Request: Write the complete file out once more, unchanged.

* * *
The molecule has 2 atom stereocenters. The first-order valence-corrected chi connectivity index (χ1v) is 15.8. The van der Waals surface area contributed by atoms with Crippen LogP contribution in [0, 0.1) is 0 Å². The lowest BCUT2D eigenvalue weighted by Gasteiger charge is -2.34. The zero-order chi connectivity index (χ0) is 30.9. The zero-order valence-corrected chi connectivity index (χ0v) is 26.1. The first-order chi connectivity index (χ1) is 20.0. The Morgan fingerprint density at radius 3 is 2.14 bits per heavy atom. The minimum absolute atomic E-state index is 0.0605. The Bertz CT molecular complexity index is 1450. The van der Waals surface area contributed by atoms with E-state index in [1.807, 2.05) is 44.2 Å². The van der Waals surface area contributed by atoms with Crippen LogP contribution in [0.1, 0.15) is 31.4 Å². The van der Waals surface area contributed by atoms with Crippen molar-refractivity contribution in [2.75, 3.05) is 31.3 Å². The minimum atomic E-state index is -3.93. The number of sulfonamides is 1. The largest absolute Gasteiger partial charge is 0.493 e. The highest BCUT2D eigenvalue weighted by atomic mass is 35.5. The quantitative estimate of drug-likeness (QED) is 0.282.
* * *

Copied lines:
The molecule has 2 atom stereocenters. The first-order valence-corrected chi connectivity index (χ1v) is 15.8. The van der Waals surface area contributed by atoms with Crippen LogP contribution in [0, 0.1) is 0 Å². The lowest BCUT2D eigenvalue weighted by Gasteiger charge is -2.34. The zero-order chi connectivity index (χ0) is 30.9. The zero-order valence-corrected chi connectivity index (χ0v) is 26.1. The first-order chi connectivity index (χ1) is 20.0. The Morgan fingerprint density at radius 3 is 2.14 bits per heavy atom. The minimum absolute atomic E-state index is 0.0605. The Bertz CT molecular complexity index is 1450. The van der Waals surface area contributed by atoms with E-state index in [1.807, 2.05) is 44.2 Å². The van der Waals surface area contributed by atoms with Crippen LogP contribution in [0.1, 0.15) is 31.4 Å². The van der Waals surface area contributed by atoms with Crippen molar-refractivity contribution in [2.75, 3.05) is 31.3 Å². The minimum atomic E-state index is -3.93. The number of sulfonamides is 1. The largest absolute Gasteiger partial charge is 0.493 e. The highest BCUT2D eigenvalue weighted by atomic mass is 35.5. The quantitative estimate of drug-likeness (QED) is 0.282.